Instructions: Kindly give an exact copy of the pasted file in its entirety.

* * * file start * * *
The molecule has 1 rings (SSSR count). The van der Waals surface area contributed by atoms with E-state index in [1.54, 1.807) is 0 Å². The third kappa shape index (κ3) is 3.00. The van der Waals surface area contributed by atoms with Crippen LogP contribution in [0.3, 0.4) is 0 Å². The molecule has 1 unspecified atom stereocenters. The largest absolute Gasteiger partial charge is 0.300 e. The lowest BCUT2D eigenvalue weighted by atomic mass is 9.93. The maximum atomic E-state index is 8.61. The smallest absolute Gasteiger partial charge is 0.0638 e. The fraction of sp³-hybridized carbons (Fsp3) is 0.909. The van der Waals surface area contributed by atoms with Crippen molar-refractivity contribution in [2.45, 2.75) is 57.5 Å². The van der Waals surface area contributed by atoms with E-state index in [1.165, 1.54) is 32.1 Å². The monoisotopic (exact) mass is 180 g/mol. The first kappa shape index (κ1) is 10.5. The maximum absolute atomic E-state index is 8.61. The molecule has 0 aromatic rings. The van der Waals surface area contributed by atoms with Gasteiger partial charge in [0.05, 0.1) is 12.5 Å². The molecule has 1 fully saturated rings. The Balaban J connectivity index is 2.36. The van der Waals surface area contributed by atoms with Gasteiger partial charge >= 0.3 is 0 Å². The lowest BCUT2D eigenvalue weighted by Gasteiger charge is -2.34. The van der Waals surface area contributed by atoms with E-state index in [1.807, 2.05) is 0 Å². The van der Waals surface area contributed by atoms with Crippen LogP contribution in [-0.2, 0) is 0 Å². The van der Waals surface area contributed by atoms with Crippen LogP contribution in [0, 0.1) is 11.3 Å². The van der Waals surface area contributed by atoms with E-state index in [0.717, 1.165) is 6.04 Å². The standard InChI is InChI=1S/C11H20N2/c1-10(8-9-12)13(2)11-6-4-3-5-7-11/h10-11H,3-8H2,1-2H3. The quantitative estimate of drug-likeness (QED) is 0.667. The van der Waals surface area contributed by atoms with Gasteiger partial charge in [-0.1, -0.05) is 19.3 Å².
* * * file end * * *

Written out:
The molecule has 1 rings (SSSR count). The van der Waals surface area contributed by atoms with E-state index in [1.54, 1.807) is 0 Å². The third kappa shape index (κ3) is 3.00. The van der Waals surface area contributed by atoms with Crippen LogP contribution in [0.3, 0.4) is 0 Å². The molecule has 1 unspecified atom stereocenters. The largest absolute Gasteiger partial charge is 0.300 e. The lowest BCUT2D eigenvalue weighted by atomic mass is 9.93. The maximum atomic E-state index is 8.61. The smallest absolute Gasteiger partial charge is 0.0638 e. The fraction of sp³-hybridized carbons (Fsp3) is 0.909. The van der Waals surface area contributed by atoms with Crippen molar-refractivity contribution in [2.45, 2.75) is 57.5 Å². The van der Waals surface area contributed by atoms with E-state index in [1.165, 1.54) is 32.1 Å². The monoisotopic (exact) mass is 180 g/mol. The first kappa shape index (κ1) is 10.5. The maximum absolute atomic E-state index is 8.61. The molecule has 0 aromatic rings. The van der Waals surface area contributed by atoms with Gasteiger partial charge in [0.05, 0.1) is 12.5 Å². The molecule has 1 fully saturated rings. The Balaban J connectivity index is 2.36. The van der Waals surface area contributed by atoms with Gasteiger partial charge >= 0.3 is 0 Å². The lowest BCUT2D eigenvalue weighted by Gasteiger charge is -2.34. The van der Waals surface area contributed by atoms with E-state index in [1.807, 2.05) is 0 Å². The van der Waals surface area contributed by atoms with Crippen LogP contribution in [-0.2, 0) is 0 Å². The van der Waals surface area contributed by atoms with Crippen LogP contribution in [0, 0.1) is 11.3 Å². The van der Waals surface area contributed by atoms with E-state index in [0.717, 1.165) is 6.04 Å². The standard InChI is InChI=1S/C11H20N2/c1-10(8-9-12)13(2)11-6-4-3-5-7-11/h10-11H,3-8H2,1-2H3. The quantitative estimate of drug-likeness (QED) is 0.667. The van der Waals surface area contributed by atoms with Gasteiger partial charge in [-0.1, -0.05) is 19.3 Å².